1. The houses are more like huts

Tatjana Heid

Editor on duty at FAZ.NET.

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My neighborhood is a suburb cliché: lovely houses, manicured lawns, one or two US flags. But after the first two weeks of my journalism fellowship in Nashville, I can say: the houses look lovely, but they are terribly built. Mostly made of wood, zero insulated. When the air conditioning is off, it gets unbearably warm in no time. The walls could be made of greaseproof paper, that's how thin they are. You can hear everything that is going on in the house. When it rained heavily the other day, part of the rain gutter came down. The doors and locks are so unstable that you could break them open without any special criminal knowledge worth mentioning.

My roommate just shrugged her shoulders and said: “We Americans like to build cheaply.” Then she drove to the bank to have important documents locked up there.

“To be on the safe side, in case the house burns down.” In view of the construction, she thinks this is a realistic scenario.

It is.

A house burned down recently not far from here.

And parking in the vicinity of hydrants is strictly prohibited.

You never know when the fire brigade will have to come back.

2. Everything looks the same

The plots are roughly the same size, the houses are the same height, they have a double garage, at least one car is in front of each house and a large tree is in front of the house. The mailboxes are black, the lawn in the front gardens is the same height and because our house number is somewhere in the thousands, even the first two digits are identical. When my roommate's golden jeep is not in front of the house, I usually drive past it. Once I even parked on our neighbors' garage forecourt, which I only noticed on the way to their front door.

And it says “Home sweet home” everywhere: on metal signs in the front yard, as a welcome on the door or a picture in the window.

It is as if the residents of Suburbs had agreed on some kind of uniform.

Signs of patriotism are allowed, as are flowers, but nothing too extravagant please.

I was honest the other day about a “Trump.

Keep America first! ”- Happy sign.

It shows me when I have to turn from one endlessly long, endlessly identical street into the other endlessly long, endlessly identical street.

3. You only see cars, not people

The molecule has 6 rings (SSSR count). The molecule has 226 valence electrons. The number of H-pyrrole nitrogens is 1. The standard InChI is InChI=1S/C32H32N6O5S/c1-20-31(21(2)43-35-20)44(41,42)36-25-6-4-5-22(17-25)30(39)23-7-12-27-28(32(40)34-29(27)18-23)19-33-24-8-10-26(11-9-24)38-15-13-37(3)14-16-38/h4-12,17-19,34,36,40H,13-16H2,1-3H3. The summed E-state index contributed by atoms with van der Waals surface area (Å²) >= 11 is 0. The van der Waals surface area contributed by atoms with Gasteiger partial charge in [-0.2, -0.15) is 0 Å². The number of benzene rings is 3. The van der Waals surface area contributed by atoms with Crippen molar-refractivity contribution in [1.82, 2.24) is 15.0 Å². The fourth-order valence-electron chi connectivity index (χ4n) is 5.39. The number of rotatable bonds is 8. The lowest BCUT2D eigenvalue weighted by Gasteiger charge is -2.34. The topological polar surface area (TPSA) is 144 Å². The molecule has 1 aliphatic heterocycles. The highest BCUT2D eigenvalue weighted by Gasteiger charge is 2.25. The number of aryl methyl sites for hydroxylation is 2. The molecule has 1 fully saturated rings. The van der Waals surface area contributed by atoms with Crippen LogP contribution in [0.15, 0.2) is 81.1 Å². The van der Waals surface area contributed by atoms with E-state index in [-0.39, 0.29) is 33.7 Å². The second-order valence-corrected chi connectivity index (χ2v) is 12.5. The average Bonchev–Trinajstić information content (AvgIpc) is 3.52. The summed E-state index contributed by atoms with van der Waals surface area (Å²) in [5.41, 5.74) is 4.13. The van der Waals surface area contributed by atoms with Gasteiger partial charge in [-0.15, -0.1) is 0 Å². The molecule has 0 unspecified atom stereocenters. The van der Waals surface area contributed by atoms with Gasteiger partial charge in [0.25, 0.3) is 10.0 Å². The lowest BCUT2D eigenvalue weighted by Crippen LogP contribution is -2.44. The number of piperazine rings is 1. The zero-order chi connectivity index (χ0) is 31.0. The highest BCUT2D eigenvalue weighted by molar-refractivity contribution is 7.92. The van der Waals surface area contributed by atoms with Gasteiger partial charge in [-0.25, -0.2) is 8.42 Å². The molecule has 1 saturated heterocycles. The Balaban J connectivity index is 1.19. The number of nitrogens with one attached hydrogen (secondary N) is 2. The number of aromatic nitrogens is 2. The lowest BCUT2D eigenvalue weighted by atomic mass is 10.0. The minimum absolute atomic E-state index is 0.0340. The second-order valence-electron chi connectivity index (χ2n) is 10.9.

Sometimes post-apocalyptic ideas come over me while walking, for example that I am the only one who was forgotten during the evacuation of the earth. Or the last survivor after an alien attack. Because you hardly ever see people here, neither on the street nor in front of the houses. This is strange, because the verandas are mostly lovingly designed, with fairy lights, rocking chairs, flowers. Only in two weeks I have never seen a person who lingered on them.

Somehow life is missing.

In addition, there are no name tags on the houses.

A house has a number, nothing more.

The fact that most houses get by without a fence suggests an openness that does not exist.

The houses look like fortresses.

The blinds are always down, the curtains are closed.

Anything could happen behind them.

Mrs. Robinson could seduce Dustin Hoffman or bring Chucky, the killer doll, to life.

It's oppressive.

4. There are no sidewalks

Of course, the US is a nation of motorists. And yes, you need a car to get from the suburbs to the city center - at least in Nashville, where public transport is "very limited", as my American colleagues always say apologetically. But is that a reason to avoid sidewalks? There isn't a single one in my neighborhood, the streets simply extend to the front yard.

If you want to go for a walk with your dog or go jogging - which, it seems to me, are the only activities that are carried out in the suburb without a car - you have to walk on the street.

This is not pleasant in view of the density of cars, even in purely residential areas with numerous dead ends.

Laconic comment from my roommate: "Why do you want to go for a walk too?" To save your honor, however, it should be said: motorists react almost heartily when they see a pedestrian like me.

They brake, drive past at walking pace and often greet them in a friendly manner. 

5. It's loud

This may be surprising in view of the previous portrayal of the American suburb as a lonely place. In fact, you can hardly see people, but you can hear them. Someone always drives by, stands in front of the house with the engine running, or mows the lawn. And since almost everyone has a dog (we even have two), some animal is always upset. But the worst is the incredible noise the cicadas make - affectionately called the "sound of summer" here.

The cicadas hatch out of the earth every year in late summer and climb trees - of which, as I said, there are enough in the suburb. And there the males begin to chirp deafeningly loud. They do this to attract females because once such a cicada has hatched, it doesn't have much time to reproduce. They are downright hysterical, especially in the morning hours. Thank God I don't have to listen to her love songs for too long. For the last four weeks of the scholarship, I'll be living in the middle of Nashville: fewer trees, more people, and yes - unfortunately, more cars. But you can not have it all.